I just finished reading a more recent Ender’s Game book, from around 2011. This book is about Ender’s father Bean, who is sort of an omnipresent giant. He has three kid geniuses, one of which is Ender. Bean has to live in a cargo bay on the space-ship, and can hardly move due to being too huge and weak, yet he controls the ship through a hub. Bean’s kids have been travelling the speed of light, aging slower than the society they left (which has now forgotten them) in order to find a cure for their issue, which is basically being giants. A lot of snobby whiney six year old genius type arguments fill the early parts of the book, as the characters begin to have good development, through the scope of personal traits. Ender punches and breaks his brother Cincinatus’ (referred to simply as Sargent) nose, to end his dominance over himself and his siblings.
One interesting thing is how the sip has its own sustainable life food supply and garden, using the crew’s waste as fertilizer. The author also does a good job scientifically describing hydro-jet propulsion and a handful of other neat sci-fi concepts. If you saw that film the Martian, you will realize that the part where Matt Damon is growing a garden from his waste was heisted from earlier stories such as this one. Much of the book is written in Illuminati coding, otherwise known as metaphors. The Hive Queen which Ender and his siblings take on represents government and corporate control and programming. Ender alone maintains the belief that the worker class of aliens can survive and have meaning in their lives without the Hive Queen.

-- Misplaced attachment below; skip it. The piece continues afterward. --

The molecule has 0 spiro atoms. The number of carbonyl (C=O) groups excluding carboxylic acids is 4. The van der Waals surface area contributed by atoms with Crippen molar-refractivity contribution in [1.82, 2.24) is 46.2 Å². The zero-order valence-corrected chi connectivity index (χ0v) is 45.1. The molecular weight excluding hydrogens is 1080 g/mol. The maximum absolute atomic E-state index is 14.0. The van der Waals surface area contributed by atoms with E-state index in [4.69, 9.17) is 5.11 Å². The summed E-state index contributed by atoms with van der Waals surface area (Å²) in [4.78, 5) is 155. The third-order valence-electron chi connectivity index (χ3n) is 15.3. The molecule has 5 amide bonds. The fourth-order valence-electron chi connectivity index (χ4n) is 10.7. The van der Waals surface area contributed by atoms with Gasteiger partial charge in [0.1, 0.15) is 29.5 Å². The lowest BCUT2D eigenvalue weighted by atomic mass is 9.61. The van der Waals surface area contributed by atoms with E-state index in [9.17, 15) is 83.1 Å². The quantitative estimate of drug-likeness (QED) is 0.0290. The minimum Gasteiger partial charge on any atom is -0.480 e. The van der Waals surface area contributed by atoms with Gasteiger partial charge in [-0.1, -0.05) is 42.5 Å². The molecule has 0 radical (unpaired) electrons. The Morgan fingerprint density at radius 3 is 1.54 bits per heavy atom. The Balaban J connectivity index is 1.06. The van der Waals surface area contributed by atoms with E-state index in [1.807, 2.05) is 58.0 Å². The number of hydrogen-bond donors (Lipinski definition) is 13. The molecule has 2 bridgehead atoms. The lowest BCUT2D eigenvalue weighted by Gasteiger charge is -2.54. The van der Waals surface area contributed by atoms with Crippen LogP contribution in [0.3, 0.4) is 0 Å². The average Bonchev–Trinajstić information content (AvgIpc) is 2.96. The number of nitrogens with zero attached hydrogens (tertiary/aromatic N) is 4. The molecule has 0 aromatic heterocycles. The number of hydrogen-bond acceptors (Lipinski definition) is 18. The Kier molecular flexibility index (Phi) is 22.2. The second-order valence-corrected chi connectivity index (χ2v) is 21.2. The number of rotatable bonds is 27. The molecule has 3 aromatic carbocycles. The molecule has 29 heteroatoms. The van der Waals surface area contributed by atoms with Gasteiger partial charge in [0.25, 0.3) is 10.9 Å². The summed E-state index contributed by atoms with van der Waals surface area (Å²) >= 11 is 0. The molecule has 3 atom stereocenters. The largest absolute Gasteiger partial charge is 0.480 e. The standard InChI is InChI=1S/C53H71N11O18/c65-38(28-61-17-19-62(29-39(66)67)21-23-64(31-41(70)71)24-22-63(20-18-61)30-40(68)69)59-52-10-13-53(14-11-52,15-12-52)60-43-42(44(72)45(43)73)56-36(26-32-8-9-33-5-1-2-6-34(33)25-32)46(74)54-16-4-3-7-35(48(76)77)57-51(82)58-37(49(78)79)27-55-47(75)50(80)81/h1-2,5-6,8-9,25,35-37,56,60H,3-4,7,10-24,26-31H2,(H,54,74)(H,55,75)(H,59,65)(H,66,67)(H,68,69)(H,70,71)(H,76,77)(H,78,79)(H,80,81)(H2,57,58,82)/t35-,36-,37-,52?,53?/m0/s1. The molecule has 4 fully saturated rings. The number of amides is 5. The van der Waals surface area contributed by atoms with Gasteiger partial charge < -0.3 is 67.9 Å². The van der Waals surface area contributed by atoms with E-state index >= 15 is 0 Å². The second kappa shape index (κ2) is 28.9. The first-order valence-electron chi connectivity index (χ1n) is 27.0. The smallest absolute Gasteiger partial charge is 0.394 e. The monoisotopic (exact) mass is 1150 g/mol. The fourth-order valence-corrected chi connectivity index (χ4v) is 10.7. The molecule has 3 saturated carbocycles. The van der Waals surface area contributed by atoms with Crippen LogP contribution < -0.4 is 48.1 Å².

The major theme of this book is the enslavement of the individual to the state and whether or not the working class can survive without being directed by a strong dictator of sorts. The author, and the main character Ender, have faith in humanity, so he superimposes that on the alien species in regards to the Hive and its workers. I also assume that when card refers to the clones , he is thinking of them as part of the state’s enforcement apparatus, to be viewed as the strong arm necessary to keep the ranks in file.
Lets take a look at a passage from the book. On page 189 of the hardback, it reads, “Thinking of the workers made him realize that the workers who obeyed the Hive Queen as perfectly as they could, they were slaves. They were her daughters, but she refused to let them have minds of their own.”
Later, a few lines down it says, “they had their own wills, just like humans, but she had the power to force obedience.” I read this as meaning Card thinks we are mostly all debt consumerist debt slaves to the Federal Reserve and Federal Government (the clones), ultimately owned by a handful of wealthy families, including the Queen of England, whose portrait is on roughly half the world’s currency.
On page 231, a society where people are damned if they do and damned if they don’t is described. Work hard, and die from the strain of it. Don’t work, and die of deprivation. An economy so bad that there are no good choices, and everything becomes a Hamlet-like paradox. Card phrases it like this,” Creating the ultimate serfs,” said Cincinnatus. “And the perfect soldiers. They fight and die when she tells them to. If they balk, she’ll cut them off and they die anyway. It is a desperate kind of life for them.” Card hints to us that the only way we can win is to not play the game. To succeed from within the Matrix, one has to find a way to live by one’s own rules, and assert their own will to power, even if you have to bloody someone’s nose, or destroy a whole species to do it once in a while. Because that is the smart thing to do.